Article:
Halloween for Pets: Do’s and Don’ts
It’s that time of year again. Halloween! Before you get overzealous and decorate your whole house and buy an elaborate pet costume, consider your pet on Halloween. It can be a stressful time for a pet so here are some tips to make their Halloween and yours a better holiday.
Candy isn’t for pets
Remember that all kinds of chocolate is bad for dogs and cats, it can kill them. Symptoms of chocolate poisoning include vomiting, diarrhea, increased heart rates and seizures. Other sweets are harmful too, like sweets containing Xylitol. Xylitol can cause sudden drops in blood sugar in pets, and induce seizures.
Also keep decorative items like pumpkins or corn away from pets. While they’re not toxic, they can cause gastrointestinal problems and intestinal blockages.
Keep your pets away from the door. The doorbell will be ringing all night long and this can cause your pets to get stressed. Strangers will be at your door all night in strange costumes, yelling and laughing for their candy. Your dog may become territorial and could growl at trick-or-treaters. Consider with the door opening and closing so frequently that your pets may have the chance to escape. While any night is terrible to be out searching for a lost pet, Halloween is the worst.
Keeping your dog away from the door, and in another room, might be a better solution for everyone. Don’t leave your pets in your yard at Halloween if you have a yard that people can walk by. People have been known to play cruel tricks on poor dogs left in their backyard. The noises of so many people walking by could add stress to your dog, so it really is best to leave them indoors. If you choose to keep your door near the door, make sure they have their ID tags on at all times.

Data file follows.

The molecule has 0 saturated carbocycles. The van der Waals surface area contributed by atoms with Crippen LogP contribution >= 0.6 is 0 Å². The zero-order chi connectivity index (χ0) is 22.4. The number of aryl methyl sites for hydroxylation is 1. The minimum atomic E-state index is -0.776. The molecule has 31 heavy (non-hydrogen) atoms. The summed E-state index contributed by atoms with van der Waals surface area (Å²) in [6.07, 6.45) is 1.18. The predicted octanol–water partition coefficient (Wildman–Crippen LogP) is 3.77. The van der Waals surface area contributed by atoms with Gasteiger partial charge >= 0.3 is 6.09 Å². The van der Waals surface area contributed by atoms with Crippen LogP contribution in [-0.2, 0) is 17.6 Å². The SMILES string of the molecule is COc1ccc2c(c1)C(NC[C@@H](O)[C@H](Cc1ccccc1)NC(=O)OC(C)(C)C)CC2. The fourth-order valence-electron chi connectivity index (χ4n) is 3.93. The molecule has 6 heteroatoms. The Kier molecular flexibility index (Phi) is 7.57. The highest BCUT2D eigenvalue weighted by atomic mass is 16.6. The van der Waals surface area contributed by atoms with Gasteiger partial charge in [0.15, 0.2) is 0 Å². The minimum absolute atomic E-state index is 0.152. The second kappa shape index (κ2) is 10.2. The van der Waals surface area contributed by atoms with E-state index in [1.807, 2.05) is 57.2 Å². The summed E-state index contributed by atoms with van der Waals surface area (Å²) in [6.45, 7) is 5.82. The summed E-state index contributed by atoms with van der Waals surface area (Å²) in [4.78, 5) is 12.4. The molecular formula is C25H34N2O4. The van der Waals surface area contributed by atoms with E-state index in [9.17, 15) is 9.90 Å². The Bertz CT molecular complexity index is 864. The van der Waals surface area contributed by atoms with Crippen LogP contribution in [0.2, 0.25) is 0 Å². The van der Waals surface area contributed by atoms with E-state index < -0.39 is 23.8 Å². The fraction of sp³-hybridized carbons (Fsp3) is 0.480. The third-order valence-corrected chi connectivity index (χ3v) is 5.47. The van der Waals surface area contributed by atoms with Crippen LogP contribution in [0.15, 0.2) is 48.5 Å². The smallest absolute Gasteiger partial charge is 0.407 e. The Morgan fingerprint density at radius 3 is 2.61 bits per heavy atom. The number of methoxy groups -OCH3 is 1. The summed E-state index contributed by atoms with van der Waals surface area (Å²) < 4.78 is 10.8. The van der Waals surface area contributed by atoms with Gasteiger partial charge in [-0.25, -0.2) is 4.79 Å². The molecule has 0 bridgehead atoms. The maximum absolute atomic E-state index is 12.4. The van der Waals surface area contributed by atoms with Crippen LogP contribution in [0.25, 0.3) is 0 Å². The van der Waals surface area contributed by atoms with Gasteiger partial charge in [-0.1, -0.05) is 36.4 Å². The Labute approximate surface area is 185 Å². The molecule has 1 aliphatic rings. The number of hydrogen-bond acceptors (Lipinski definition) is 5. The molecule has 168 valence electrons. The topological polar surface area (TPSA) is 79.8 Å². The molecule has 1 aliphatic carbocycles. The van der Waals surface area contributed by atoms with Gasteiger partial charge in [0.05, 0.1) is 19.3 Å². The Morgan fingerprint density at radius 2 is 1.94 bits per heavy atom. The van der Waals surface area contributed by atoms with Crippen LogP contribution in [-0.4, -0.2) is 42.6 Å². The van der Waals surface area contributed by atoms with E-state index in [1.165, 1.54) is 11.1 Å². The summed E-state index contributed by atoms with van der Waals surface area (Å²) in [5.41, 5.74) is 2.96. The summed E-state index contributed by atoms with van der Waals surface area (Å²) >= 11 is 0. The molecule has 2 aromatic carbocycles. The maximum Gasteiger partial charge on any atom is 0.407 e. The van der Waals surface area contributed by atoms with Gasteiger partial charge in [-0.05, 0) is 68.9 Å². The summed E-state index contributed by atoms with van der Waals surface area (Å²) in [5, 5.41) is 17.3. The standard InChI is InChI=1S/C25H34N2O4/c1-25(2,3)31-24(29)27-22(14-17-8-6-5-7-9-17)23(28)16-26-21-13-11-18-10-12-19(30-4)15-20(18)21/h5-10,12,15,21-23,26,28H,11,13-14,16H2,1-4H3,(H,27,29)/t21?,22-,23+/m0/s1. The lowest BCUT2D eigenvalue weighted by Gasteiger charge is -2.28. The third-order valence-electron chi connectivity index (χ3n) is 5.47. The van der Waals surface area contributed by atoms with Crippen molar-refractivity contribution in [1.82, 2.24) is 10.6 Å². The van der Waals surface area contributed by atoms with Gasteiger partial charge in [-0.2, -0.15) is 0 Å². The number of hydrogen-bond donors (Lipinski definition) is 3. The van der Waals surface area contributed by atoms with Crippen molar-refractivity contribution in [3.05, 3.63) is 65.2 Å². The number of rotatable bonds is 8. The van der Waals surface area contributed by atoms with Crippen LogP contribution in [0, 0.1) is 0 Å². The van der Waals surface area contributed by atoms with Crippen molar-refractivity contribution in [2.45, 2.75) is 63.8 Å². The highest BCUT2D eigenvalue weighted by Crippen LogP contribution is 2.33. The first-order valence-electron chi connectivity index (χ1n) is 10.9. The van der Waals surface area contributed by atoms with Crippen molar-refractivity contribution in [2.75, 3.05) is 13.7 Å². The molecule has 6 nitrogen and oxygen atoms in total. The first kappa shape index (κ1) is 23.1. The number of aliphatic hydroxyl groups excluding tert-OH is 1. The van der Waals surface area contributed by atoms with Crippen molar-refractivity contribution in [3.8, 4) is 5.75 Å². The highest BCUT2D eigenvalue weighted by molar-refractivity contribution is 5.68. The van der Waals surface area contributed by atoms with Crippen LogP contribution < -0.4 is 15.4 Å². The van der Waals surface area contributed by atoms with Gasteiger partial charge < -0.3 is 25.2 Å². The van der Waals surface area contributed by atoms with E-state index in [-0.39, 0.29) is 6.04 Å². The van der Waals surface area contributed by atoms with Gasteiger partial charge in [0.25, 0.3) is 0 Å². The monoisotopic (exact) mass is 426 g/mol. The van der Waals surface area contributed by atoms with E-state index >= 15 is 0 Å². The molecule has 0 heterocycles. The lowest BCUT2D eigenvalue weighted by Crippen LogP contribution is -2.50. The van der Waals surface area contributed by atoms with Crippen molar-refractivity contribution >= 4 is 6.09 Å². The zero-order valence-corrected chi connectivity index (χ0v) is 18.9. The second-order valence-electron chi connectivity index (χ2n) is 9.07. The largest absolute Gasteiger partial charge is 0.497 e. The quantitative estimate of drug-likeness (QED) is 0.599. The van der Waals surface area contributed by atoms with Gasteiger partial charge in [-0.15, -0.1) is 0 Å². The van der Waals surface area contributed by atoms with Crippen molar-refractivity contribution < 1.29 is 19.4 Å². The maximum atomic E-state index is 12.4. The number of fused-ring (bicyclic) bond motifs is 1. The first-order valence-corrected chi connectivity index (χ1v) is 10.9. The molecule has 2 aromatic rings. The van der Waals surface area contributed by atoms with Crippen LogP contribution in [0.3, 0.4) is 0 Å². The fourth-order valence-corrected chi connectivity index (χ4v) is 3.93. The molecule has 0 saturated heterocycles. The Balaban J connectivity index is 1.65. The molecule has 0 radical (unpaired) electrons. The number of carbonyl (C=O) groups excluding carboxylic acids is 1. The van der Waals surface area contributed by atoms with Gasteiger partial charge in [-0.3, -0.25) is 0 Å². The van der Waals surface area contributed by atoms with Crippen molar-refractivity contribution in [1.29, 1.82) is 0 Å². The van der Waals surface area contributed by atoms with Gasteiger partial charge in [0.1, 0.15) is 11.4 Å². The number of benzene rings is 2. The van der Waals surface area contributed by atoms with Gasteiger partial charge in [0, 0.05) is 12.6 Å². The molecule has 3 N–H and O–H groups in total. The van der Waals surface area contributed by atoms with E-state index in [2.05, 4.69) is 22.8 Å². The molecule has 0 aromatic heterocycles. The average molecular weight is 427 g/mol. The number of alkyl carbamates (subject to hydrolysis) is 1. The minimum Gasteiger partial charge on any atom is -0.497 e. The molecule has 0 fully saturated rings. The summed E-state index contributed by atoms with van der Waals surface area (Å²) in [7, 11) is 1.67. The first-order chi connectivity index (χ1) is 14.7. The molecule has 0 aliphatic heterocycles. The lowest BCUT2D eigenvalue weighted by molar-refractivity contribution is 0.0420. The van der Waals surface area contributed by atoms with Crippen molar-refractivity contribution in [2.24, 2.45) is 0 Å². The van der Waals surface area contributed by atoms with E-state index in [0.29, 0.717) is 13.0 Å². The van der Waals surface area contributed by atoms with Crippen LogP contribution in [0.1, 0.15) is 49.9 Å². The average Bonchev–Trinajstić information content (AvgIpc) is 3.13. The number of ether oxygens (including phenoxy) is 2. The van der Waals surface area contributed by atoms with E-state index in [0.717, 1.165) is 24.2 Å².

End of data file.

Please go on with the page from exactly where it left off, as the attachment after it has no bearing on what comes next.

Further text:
Sadly, black cats are more at risk for cruel pranks near Halloween. Some shelters don’t even adopt black cats out during the month of October. It can be a good idea to keep your outdoor cats inside for several days before and after Halloween, to keep them safe.
While you may think it’s hilarious to dress your dog up as Princess Leia, your dog might not think it’s so entertaining. If you do have a costume for your pet make sure they actually like it. Try it on before Halloween and make sure they’re not acting weird, or becoming stressed out. If your pet seems to be uncomfortable in a costume, try a Halloween themed bandana instead. Make sure that their costumes don’t constrict their movement at all, or the ability to hear or bark and meow. Make sure your pet is still able to communicate with you, while they’re wearing their costume.
Lastly, keep your pets away from lit pumpkins. They could harm themselves or knock them over and accidentally start a fire. Remember, even though Halloween is fun, it may not be as enjoyable for your pet. Keep them in mind when creating Halloween plans. If you’re going to be gone, leave all the lights out in your home, so that trick-or-treaters know not to stop in and knock on the door or ring the doorbell. Leave your pet indoors, in a comfortable room, where the noises of people outside may not reach them.